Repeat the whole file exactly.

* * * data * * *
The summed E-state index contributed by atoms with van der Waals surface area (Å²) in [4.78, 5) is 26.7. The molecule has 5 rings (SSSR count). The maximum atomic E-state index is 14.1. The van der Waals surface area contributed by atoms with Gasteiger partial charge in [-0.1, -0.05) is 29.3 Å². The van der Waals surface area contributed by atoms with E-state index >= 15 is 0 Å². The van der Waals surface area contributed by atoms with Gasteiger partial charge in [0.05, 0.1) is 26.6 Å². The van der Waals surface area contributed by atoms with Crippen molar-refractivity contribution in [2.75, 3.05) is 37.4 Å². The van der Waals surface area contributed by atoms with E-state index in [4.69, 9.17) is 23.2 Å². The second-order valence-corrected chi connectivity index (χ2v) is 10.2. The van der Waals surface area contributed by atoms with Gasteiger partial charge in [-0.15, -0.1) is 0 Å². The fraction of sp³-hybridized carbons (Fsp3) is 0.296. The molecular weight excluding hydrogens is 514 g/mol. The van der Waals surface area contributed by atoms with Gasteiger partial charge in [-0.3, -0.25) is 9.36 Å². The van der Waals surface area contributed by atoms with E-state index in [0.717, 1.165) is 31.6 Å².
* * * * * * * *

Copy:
The summed E-state index contributed by atoms with van der Waals surface area (Å²) in [4.78, 5) is 26.7. The molecule has 5 rings (SSSR count). The maximum atomic E-state index is 14.1. The van der Waals surface area contributed by atoms with Gasteiger partial charge in [-0.1, -0.05) is 29.3 Å². The van der Waals surface area contributed by atoms with E-state index >= 15 is 0 Å². The van der Waals surface area contributed by atoms with Gasteiger partial charge in [0.05, 0.1) is 26.6 Å². The van der Waals surface area contributed by atoms with Crippen molar-refractivity contribution in [2.75, 3.05) is 37.4 Å². The van der Waals surface area contributed by atoms with E-state index in [4.69, 9.17) is 23.2 Å². The second-order valence-corrected chi connectivity index (χ2v) is 10.2. The van der Waals surface area contributed by atoms with Gasteiger partial charge in [-0.15, -0.1) is 0 Å². The fraction of sp³-hybridized carbons (Fsp3) is 0.296. The molecular weight excluding hydrogens is 514 g/mol. The van der Waals surface area contributed by atoms with Gasteiger partial charge in [-0.3, -0.25) is 9.36 Å². The van der Waals surface area contributed by atoms with E-state index in [0.717, 1.165) is 31.6 Å².